The Christian community is large and diverse. There are numerous denominations and groups that are nestled under the umbrella of Christianity. The purpose of this post is to introduce the reader to the Seventh Day Adventist faith.
There are some who argue that the Seventh Day Adventist are a cult and Christians should not have fellowship with them. I am not quite there yet. I think they do have some unorthodox doctrines and teachings, but I’m not sure their faith should be characterized as a cult.
A Brief History of Seventh Day Adventism
During the Second Great Awakening of the early 1800’s, regions of New York were evangelized to completion. These “Burned Over Districts” were regions where everyone professed to be Christians. Thousands of new converts were searching for churches to teach them about Christ.
In this climate of new believers and few elders or discipled leaders to guide their understanding of Christian faith, misinterpretation of Scripture began to become doctrine. A Baptist pastor by the name of William Miller spent years studying prophecy and concluded that Christ was going to return in October of 1844.
When Christ did not return, there was a Great Disappointment and many followers returned to their denominations. In the aftermath that followed, a group of Millerites formed the Evangelical Adventist which would later become the Seventh Day Adventist.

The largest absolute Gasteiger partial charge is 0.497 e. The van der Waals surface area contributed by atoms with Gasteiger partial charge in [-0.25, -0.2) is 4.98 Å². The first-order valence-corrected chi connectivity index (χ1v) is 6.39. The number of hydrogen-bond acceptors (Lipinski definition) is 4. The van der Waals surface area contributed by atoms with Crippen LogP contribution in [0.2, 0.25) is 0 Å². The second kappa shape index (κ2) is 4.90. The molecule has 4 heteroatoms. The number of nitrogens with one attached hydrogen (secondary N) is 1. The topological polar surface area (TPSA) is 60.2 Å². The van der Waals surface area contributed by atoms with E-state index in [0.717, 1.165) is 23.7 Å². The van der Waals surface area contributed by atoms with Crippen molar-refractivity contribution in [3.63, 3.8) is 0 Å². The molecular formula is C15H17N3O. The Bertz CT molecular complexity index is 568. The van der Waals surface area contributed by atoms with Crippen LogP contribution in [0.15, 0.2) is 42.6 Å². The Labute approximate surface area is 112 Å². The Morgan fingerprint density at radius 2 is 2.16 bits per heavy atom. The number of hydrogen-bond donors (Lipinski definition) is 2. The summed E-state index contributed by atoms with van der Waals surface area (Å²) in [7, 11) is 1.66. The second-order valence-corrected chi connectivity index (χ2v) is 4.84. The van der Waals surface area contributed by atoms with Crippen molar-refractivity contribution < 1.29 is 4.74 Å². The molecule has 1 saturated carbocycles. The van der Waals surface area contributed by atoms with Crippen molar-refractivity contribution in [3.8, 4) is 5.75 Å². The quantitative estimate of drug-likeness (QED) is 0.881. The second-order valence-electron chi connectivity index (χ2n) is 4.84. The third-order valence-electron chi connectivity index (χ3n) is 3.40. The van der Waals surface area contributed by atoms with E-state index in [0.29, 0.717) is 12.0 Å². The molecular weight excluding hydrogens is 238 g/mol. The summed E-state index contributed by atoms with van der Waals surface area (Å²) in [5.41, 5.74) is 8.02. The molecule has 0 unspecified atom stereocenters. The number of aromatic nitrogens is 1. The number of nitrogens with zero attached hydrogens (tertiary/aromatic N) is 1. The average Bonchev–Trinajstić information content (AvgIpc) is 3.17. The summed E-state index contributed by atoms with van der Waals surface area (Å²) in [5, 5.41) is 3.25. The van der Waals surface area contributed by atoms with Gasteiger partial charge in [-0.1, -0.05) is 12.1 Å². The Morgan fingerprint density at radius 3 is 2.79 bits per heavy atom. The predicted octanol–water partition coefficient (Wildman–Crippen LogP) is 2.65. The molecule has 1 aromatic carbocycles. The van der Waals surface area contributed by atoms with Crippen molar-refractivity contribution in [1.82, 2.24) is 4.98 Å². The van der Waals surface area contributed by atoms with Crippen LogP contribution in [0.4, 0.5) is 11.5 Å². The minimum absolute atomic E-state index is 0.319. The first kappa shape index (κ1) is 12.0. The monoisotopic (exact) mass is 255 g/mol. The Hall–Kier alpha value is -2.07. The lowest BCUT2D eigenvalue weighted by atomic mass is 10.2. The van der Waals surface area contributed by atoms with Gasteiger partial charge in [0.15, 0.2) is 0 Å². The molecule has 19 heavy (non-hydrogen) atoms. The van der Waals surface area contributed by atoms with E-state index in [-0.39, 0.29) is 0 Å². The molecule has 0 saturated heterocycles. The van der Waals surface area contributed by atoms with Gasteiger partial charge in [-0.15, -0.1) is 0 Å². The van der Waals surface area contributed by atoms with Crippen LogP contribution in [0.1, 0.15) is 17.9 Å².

The Adventist Movement
When 1844 came and went, the Millerite followers concluded that the interpretation of Daniel 8:14 proclaimed by Miller was wrong. Miller taught that October 1844 was the date when Christ would return to the earth and cleanse the earth. What some Millerites concluded was that the date was correct, but the cleansing was a heavenly event and not an earthly one.
This event marked the final act of atonement as Jesus entered into the Holy of Holies in Heaven which later developed into the doctrine of Investigative Judgment.
Ellen G. White
One key figure in the history of the Seventh Day Adventist church is Ellen G. White. She played a critical role in transitioning from the Great Disappointment of William Miller to the Adventist movement that exist today.
- The Law – The Law of God, embodied in the Ten Commandments, is still binding to Christians today.
- The Sabbath – Observed from sunset Friday to sunset on Saturday, during which time no secular work is conducted.
- Conditional Immortality – Those who do not receive Christ do not go to a place of eternal torment, hell. Instead their souls are permanently destroyed, a doctrinal position called Annihilationism.
- Investigative Judgment – A heavenly process that began in 1844 as Jesus began judging those who professed Christianity. This process affirms who is and who is not saved.
- Remnant – There will be an end times remnant who will have kept the commandments of God and the true testimony of Jesus. It is this remnant that Revelation 14:6-12 refers.
The teachings of the Seventh Day Adventist church, for the most part, line up with traditional Christian doctrine. Some argue that the Adventist teachings are heresy and they should be considered a cult. I have not come to that conclusion. I am still trying to gain a better understanding and want continue to study and learn.
What do you think? Share your thoughts in the comments section below.